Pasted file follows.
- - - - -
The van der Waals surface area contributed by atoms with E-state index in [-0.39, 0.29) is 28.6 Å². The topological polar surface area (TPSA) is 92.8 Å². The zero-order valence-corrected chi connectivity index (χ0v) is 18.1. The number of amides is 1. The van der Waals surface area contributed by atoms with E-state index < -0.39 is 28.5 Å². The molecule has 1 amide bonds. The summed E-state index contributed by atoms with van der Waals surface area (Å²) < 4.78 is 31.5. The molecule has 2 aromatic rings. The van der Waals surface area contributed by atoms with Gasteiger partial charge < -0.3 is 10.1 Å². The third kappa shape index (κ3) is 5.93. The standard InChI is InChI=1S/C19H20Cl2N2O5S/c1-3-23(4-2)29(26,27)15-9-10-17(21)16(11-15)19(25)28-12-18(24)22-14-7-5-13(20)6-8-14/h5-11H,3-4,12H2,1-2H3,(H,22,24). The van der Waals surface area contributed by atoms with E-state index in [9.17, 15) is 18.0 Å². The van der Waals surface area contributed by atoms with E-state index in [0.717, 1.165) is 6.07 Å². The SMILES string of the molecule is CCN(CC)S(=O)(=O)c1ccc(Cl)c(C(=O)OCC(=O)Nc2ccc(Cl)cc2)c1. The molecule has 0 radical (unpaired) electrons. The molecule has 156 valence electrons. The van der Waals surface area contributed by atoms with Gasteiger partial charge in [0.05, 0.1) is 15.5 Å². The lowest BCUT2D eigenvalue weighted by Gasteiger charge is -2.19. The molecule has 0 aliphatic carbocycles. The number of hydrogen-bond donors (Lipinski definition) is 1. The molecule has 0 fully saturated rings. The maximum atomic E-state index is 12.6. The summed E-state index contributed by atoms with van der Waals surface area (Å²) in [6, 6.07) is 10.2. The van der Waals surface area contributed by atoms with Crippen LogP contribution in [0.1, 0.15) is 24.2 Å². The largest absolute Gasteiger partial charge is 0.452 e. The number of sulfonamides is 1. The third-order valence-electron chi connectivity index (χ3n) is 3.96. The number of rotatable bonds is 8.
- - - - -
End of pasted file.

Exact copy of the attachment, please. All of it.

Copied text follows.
The van der Waals surface area contributed by atoms with E-state index in [-0.39, 0.29) is 28.6 Å². The topological polar surface area (TPSA) is 92.8 Å². The zero-order valence-corrected chi connectivity index (χ0v) is 18.1. The number of amides is 1. The van der Waals surface area contributed by atoms with E-state index < -0.39 is 28.5 Å². The molecule has 1 amide bonds. The summed E-state index contributed by atoms with van der Waals surface area (Å²) < 4.78 is 31.5. The molecule has 2 aromatic rings. The van der Waals surface area contributed by atoms with Gasteiger partial charge < -0.3 is 10.1 Å². The third kappa shape index (κ3) is 5.93. The standard InChI is InChI=1S/C19H20Cl2N2O5S/c1-3-23(4-2)29(26,27)15-9-10-17(21)16(11-15)19(25)28-12-18(24)22-14-7-5-13(20)6-8-14/h5-11H,3-4,12H2,1-2H3,(H,22,24). The van der Waals surface area contributed by atoms with E-state index in [9.17, 15) is 18.0 Å². The van der Waals surface area contributed by atoms with E-state index in [0.717, 1.165) is 6.07 Å². The SMILES string of the molecule is CCN(CC)S(=O)(=O)c1ccc(Cl)c(C(=O)OCC(=O)Nc2ccc(Cl)cc2)c1. The molecule has 0 radical (unpaired) electrons. The molecule has 156 valence electrons. The van der Waals surface area contributed by atoms with Gasteiger partial charge in [0.05, 0.1) is 15.5 Å². The lowest BCUT2D eigenvalue weighted by Gasteiger charge is -2.19. The molecule has 0 aliphatic carbocycles. The number of hydrogen-bond donors (Lipinski definition) is 1. The molecule has 0 fully saturated rings. The maximum atomic E-state index is 12.6. The summed E-state index contributed by atoms with van der Waals surface area (Å²) in [6, 6.07) is 10.2. The van der Waals surface area contributed by atoms with Crippen LogP contribution in [0.1, 0.15) is 24.2 Å². The largest absolute Gasteiger partial charge is 0.452 e. The number of sulfonamides is 1. The third-order valence-electron chi connectivity index (χ3n) is 3.96. The number of rotatable bonds is 8.